New Zealand is a ‘free range’ country and when it comes to advertising New Zealand is even more ‘free range’. In big, global centres, budgets are much larger, but with big budgets come big responsibilities. Overseas, great ideas have to fight their way through layers of client approval and layers of consumer research before they finally see the light of day. Sadly, many ideas don’t make it because in big markets the question always asked is ‘why’? In New Zealand the question is more often ‘why not’? In part I think it’s the innate ingenuity of Kiwis, in part it’s because when resources are limited we have to be braver with our ideas in order to stand out. New Zealand is definitely a much braver creative industry than most.

DDB New Zealand offers the perfect combination of working with world class talent in a market that embraces brave creativity. Many of us have learnt our craft overseas but we now get to apply those skills here in a market where great ideas are supported and encouraged and work gets made. We’re all lovely people too; I know it’s a cliché but at DDB everyone is genuinely talented and nice.

The most rewarding part of my role?

I’m going to cheat, there are two things I love most about my job. First, I love seeing ideas being nurtured and grown from a first comment, remark or random thought right through to a powerful communications campaign. It never fails to amaze me from what tiny creative acorns that such mighty communication oak trees can grow. The second thing I love most about my job is unlocking a business problem with a genuine people insight. Sometimes we can forget business success is about people. Getting people to do something, think something or see something in a whole new light. In business if we start with people first we usually can’t go too far wrong.



What does the talent pool look like in New Zealand?

Like many industries, the talent pool is tight. We are lucky here at the DDB because we have a great employer brand and we are known for having a great culture that really puts people first.

What does DDB look for in candidates?

First and foremost is the passion for the industry and what we do. Along with that, we look for people who are curious, smart, motivated, have high EQ skills, tenacious and resilient. Along with that of course, they need to meet the talented and nice criteria. As Bill Bernbach said, ‘life’s too short to work with bastards’.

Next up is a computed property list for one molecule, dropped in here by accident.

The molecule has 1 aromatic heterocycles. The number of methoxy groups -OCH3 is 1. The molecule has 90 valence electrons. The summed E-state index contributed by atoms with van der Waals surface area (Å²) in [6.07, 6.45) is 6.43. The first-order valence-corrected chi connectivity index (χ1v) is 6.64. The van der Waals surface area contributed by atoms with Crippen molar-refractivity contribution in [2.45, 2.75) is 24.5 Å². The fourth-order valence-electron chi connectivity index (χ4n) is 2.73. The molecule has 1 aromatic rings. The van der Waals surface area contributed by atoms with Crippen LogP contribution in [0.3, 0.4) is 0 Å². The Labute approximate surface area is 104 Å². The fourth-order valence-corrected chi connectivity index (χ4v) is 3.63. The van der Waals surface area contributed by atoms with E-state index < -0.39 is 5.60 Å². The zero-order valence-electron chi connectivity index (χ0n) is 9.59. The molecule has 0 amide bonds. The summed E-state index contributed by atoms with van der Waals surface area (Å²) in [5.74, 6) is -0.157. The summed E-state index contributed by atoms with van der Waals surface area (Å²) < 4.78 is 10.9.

What's your day-to-day role look like?

Day-to-day I’m responsible for production and delivery of anything digital or social that comes through the agency. We’ve been through a significant period of growth over the last three years so my role has evolved from wrangling digital projects with a team of six to running a business unit of 30 digital and social specialists. We have a team philosophy around ‘making the internet better’ so I consider my role to be an organiser and enabler of great ideas by helping turn them into great work. The team are magicians.

How did you land your job at DDB?

I’d actually been speaking with DDB for a number of years before I landed the role. Having worked at the rather confident and extroverted Saatchi & Saatchi, I’d always held DDB in high regard as a bit more subtle and sophisticated as far as agency brands go. Long story short, I got the role by maintaining good relationships and having the right skillset at the right time.



What’s your previous industry experience and how has it shaped your role today?

I’ve worked in South Africa, Australia and New Zealand. At both network and independent agencies - DDB and TBWA in SA, M&C and BMF in Australia and now back at DDB in NZ. I’ve worked below the line, above the line and everything in-between, and the most important thing I’ve learned, is that this is equally an idea and people business – so don’t be a dick. And secondly, the better the idea the better the result. These are pretty much the two rules I try to live by today.

You worked for several years in Australia. How do the New Zealand and Australian markets compare?

They’re pretty much the same, there are just less of them in New Zealand. This means marketers in New Zealand have more autonomy, responsibility and ability to shape the brands they work on. It also means they gain more experience in a shorter period of time, so their instinct for what’s good and will work is a lot sharper. Also, because there are less layers in the marketing departments, I have personal relationships with the people that can give the ‘yes’ or ‘no’ answers faster. It’s a win-win situation.